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The year following his papal nomination, he hired the architect Bernardo Rossellino to transform his obscure village into a city. Piazza Pio II opens up in the centre of the little town and is the hub of Pienza’s urban structure. The little Renaissance square was studied to welcome the urban constructions being built at the time, and in fact all of the main monuments of the town face onto it. You can see the squared flooring and the travertine well with the coat of arms of the Piccolomini family. The Cathedral is the most grandiose and imposing element among the constructions. It was in fact the Pope who wanted this building to be the most important as a symbol of his faith. Its vigorous Renaissance façade is divided into three parts by arched columns, at the centre of the gable is the Piccolomini coat of arms in a delicate crown of foliage and fruits carried out by Siennese masters. On the left wing is the octagonal, cuspidate bell-tower that shows a strong resemblance to those of Austrian and German churches. Its eclectic style was strongly inspired by the Hallenkirchen (hall churches) of Northern Europe that Enea had seen before becoming Pope. The Crypt conserves fragments that come from the Romanesque church of St. Mary, destroyed to make space for the new Cathedral. Palazzo Piccolomini is Rossellino’s masterpiece, the second most important building that faces onto the piazza. This was Pio II and his family’s home and to build it the architect took inspiration from the forms of the Rucellai palazzo in Florence. On the southern side is a magnificent loggia of three orders with a view of the roof garden, the Val d’Orcia and Monte Amiata: the courtyard is bordered by travertine columns. The first floor has been turned into a museum where you can visit the apartments and see the furnishings. Palazzo Borgia was given by Pio II to Cardinal Rodrigo Borgia and its aspect reveals his pre-existence more compared to the other buildings. The Cardinal limited himself to merely lifting the structure up a level and substituting the gothic windows with cross windows, adding a travertine doorway and an internal courtyard. The building is the seat of the Diocesan Museum that is formed around the nucleus of the Cathedral Museum; the ancient museum collected works that belonged to the Cathedral, as well as numerous sacred furnishings that belonged to the Pope and the bishops that followed him over the course of the centuries. In the eleven rooms that make up today’s museum, in chronological order from the 13th to the 18th century, important paintings, sculptures, sacred furnishings and manufactured fabrics all relative to the area of the Pienza Diocese are exhibited. Of particular interest: the Cross painted in the XII century that represents Christ Triumphant over Death; The Madonna with Child painted in the 14th century by Pietro Lorenzetti; the large panel of the Madonna della Misericordia painted by Bartolo di Fredi in 1364. Palazzo Comunale is the most recent of the buildings of the piazza with its ample loggia and its façade decorated with a scratched plaster technique and by a brick tower, built later. This is lower than the bell tower to underline the more important power of the church compared to the civic power. The Church of St. Francis is the only monument that remains of the ancient village of Corsignano, other than being one of the oldest Franciscan buildings in Italy. It dates back to the second half of the XIII century and presents a gabled façade, decorated with a Gothic style doorway. Inside we find frescoes that tell the story of the life of St. Francis. In the vaults are shown the three Franciscan virtues and on the walls can be found twelve episodes of the life of St. Francis carried out by Cristofano di Bindoccio and Meo di Pero, Siennese artists of the second half of the XIV century.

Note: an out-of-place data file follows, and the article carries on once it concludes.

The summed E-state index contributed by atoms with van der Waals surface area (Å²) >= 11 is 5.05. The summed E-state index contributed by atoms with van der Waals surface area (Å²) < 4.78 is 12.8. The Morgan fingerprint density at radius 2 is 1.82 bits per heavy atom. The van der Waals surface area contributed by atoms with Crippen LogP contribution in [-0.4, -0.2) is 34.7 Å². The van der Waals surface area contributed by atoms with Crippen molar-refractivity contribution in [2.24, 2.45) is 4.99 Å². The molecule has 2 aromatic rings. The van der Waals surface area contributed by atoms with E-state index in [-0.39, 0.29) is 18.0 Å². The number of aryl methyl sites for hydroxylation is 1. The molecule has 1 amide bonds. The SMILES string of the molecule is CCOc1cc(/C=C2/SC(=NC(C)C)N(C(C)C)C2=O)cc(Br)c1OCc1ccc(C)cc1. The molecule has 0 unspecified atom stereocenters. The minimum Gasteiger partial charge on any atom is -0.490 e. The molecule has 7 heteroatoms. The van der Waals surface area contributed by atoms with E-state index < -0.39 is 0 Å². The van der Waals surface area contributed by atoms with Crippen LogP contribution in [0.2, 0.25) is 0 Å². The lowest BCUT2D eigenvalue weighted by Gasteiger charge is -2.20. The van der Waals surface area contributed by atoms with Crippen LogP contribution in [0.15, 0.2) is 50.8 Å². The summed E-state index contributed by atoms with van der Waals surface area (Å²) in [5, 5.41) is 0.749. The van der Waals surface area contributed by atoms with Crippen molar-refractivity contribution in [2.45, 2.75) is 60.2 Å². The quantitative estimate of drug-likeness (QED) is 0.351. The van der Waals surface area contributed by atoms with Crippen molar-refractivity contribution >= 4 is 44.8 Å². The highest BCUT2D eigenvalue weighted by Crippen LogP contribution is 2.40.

The palazzos Ammannati, Gonzaga and of the Cardinal Atrebatense complete a very fascinating urban fabric. Pienza is a recognised UNESCO World Heritage Site.
Every second weekend in May the “Pienza and its flowers” show and market of plants and flowers is held. In occasion of this exhibition plant breeders and schools of the sector meet up to re-propose wonderful floral scenes inspired by Renaissance art, within the most beautiful areas of the city. The first Sunday in September is the Festival of Cheese. Pienza is considered the “capital” of pecorino cheese; this is because the little town is situated in the middle of a clay area, the Val d’Orcia, in which the sheep pasture is characterised by a series of aromatic herbs that make the milk particularly tasty and fragrant. Every year in September there is an exhibition dedicated to a grand master of contemporary art. In 1996, upon request by the Park’s Civic Administration, the “Festival of the Val d’Orcia” was founded, a cultural itinerary that every summer, in August, is articulated in spectacular events in the context of places in the area that are already well-known or to be discovered.